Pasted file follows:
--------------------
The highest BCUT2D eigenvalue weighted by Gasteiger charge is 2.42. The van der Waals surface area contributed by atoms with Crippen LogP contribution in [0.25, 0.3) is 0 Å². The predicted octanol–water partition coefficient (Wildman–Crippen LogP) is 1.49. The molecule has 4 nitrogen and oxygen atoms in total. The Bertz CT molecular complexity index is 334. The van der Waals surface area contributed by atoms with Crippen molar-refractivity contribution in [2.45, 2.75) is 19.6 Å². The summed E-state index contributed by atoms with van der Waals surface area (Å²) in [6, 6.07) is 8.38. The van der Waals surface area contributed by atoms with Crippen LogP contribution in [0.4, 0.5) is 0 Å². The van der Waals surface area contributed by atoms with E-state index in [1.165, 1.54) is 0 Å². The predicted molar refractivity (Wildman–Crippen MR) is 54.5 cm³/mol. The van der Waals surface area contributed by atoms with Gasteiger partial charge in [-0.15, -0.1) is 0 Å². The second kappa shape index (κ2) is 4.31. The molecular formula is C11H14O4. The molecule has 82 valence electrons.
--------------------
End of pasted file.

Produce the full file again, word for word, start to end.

The highest BCUT2D eigenvalue weighted by Gasteiger charge is 2.42. The van der Waals surface area contributed by atoms with Crippen LogP contribution in [0.25, 0.3) is 0 Å². The predicted octanol–water partition coefficient (Wildman–Crippen LogP) is 1.49. The molecule has 4 nitrogen and oxygen atoms in total. The Bertz CT molecular complexity index is 334. The van der Waals surface area contributed by atoms with Crippen molar-refractivity contribution in [2.45, 2.75) is 19.6 Å². The summed E-state index contributed by atoms with van der Waals surface area (Å²) in [6, 6.07) is 8.38. The van der Waals surface area contributed by atoms with Crippen LogP contribution in [0.4, 0.5) is 0 Å². The van der Waals surface area contributed by atoms with E-state index in [1.165, 1.54) is 0 Å². The predicted molar refractivity (Wildman–Crippen MR) is 54.5 cm³/mol. The van der Waals surface area contributed by atoms with Gasteiger partial charge in [-0.15, -0.1) is 0 Å². The second kappa shape index (κ2) is 4.31. The molecular formula is C11H14O4. The molecule has 82 valence electrons.